The Internet has had a great impact on how companies communicate with their stakeholders. Companies now have the means to be more transparent than ever before, if they choose to be. And stakeholders have learned to use the Internet for coordinating campaigns aimed at changing corporate behavior.
Infonic, a London-based Internet communications consultant, has created two series of reports that examine how the Internet influences corporate agendas and the perceptions of stakeholders. These reports, entitled Reputation Impact and netAware, include much material about corporate social responsibility (CSR).
Reputation Impact (RI), first published in November 2001, identifies and tracks online CSR-related issues and interprets the impact these issues have on corporate reputation. Reputation Impact is the only publication that focuses on CSR issues as they relate to the Internet.
"Reputation Impact is principally aimed at corporate communication departments," said Roy Lipski, Infonic’s managing director. "Our aim is to give them a greater understanding of how the Internet can be used as part of a communications strategy in which investors and companies can converse more effectively."
Infonic’s second publication, netAware, focuses on climate change and globalization. In explaining how Infonic chose these subjects, Mr. Lipski said, "There was a gap in the market for independent analysis looking at the views of all stakeholders regarding these issues, not just the big global institutions and corporations. Though the topics of climate change and globalization are hotly debated amongst NGOs and activists, their views are often ignored by the mainstream media."
Each netAware edition includes a case study of a company affected by web-based activities as well as suggestions on how companies can improve their online efforts. Recent studies were carried out on ExxonMobil, Huntingdon Life Sciences and Talisman Energy.
Other consulting firms have conducted research on the relationship between the Internet and CSR, but none are focusing on that exclusively. London- and New York-based SustainAbility recently released a report entitled "Virtual Sustainability: Using the Internet to Implement the Triple Bottom Line." It examines how companies use, and do not use, the World Wide Web to advance sustainable development initiatives.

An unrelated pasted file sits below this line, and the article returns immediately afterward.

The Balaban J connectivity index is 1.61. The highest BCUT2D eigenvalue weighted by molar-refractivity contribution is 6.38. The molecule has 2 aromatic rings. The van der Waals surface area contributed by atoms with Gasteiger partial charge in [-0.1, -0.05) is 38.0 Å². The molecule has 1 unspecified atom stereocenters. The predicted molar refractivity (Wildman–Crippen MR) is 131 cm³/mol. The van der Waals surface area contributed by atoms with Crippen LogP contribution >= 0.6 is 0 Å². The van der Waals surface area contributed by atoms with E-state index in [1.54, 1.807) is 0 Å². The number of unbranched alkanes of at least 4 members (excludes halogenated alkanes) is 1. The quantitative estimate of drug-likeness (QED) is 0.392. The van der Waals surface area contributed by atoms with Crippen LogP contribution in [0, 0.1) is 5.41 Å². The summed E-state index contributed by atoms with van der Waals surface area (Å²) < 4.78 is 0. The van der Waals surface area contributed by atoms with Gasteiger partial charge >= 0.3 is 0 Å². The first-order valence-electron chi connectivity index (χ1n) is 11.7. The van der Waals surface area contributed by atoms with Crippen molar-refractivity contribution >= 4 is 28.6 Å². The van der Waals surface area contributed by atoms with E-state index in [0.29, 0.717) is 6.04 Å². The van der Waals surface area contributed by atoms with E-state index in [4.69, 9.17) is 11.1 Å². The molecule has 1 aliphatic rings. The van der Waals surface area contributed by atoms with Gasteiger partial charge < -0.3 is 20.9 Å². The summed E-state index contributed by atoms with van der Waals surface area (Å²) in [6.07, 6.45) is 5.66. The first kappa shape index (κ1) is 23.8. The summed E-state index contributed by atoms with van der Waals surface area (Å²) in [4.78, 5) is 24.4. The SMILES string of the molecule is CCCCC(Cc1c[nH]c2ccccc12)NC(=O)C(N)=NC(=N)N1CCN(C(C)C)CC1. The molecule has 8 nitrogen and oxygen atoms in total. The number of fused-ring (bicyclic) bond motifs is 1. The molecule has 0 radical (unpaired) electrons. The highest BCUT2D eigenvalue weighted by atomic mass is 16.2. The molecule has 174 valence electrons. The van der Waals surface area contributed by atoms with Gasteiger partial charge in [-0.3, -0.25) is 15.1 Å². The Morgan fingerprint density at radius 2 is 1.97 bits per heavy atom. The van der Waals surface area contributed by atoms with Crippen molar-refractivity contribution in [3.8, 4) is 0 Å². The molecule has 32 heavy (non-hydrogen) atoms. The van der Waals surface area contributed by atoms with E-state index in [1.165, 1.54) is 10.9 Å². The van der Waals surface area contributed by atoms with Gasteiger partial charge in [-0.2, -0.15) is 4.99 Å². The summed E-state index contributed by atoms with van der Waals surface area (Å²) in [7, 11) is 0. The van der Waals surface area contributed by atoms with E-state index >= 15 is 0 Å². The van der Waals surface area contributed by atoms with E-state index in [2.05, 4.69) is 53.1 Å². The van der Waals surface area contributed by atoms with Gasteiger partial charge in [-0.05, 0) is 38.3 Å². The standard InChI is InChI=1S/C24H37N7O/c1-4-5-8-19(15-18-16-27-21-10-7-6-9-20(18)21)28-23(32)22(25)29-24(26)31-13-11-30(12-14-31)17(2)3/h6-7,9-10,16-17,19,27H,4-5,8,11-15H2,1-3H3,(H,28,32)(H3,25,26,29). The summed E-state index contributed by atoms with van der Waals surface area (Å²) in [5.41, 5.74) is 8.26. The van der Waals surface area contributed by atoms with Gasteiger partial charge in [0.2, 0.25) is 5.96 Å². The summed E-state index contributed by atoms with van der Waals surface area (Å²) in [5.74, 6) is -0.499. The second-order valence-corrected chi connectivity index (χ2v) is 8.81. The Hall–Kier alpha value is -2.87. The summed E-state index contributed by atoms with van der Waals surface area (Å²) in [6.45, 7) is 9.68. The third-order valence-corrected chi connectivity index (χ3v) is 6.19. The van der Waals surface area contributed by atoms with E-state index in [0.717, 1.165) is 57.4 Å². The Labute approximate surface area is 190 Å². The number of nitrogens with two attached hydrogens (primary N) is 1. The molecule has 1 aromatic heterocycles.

Infonic was founded in 1997 and began by offering research and analysis of how online content impacted client businesses and brands. The firm has since begun advising and implementing partnership programs with these online communities on behalf of their clients. They also continue to provide research and monitoring services.
Infonic’s clients are drawn primarily from the UK, U.S., and Germany. One such client is Unilever, the Anglo-Dutch group that manages consumer products across 150 countries. In an effort to gain a better understanding of their image and reputation worldwide, Unilever has embarked on a campaign to share information with its stakeholders online. Infonic provides Unilever with an independent perspective on, and third party endorsement of, the company’s news.
While not all of its clients are taking steps toward social responsibility, Infonic itself believes companies reap benefits when they implement a CSR program.
"Our daily research has made us aware of the increasing interest in and significance of socially responsible investing," said Mr. Lipski. "By highlighting to clients the increased importance of social issues and reporting…we’re acting as a facilitator for corporate change, helping clients align their policies and actions with stakeholder needs and concerns."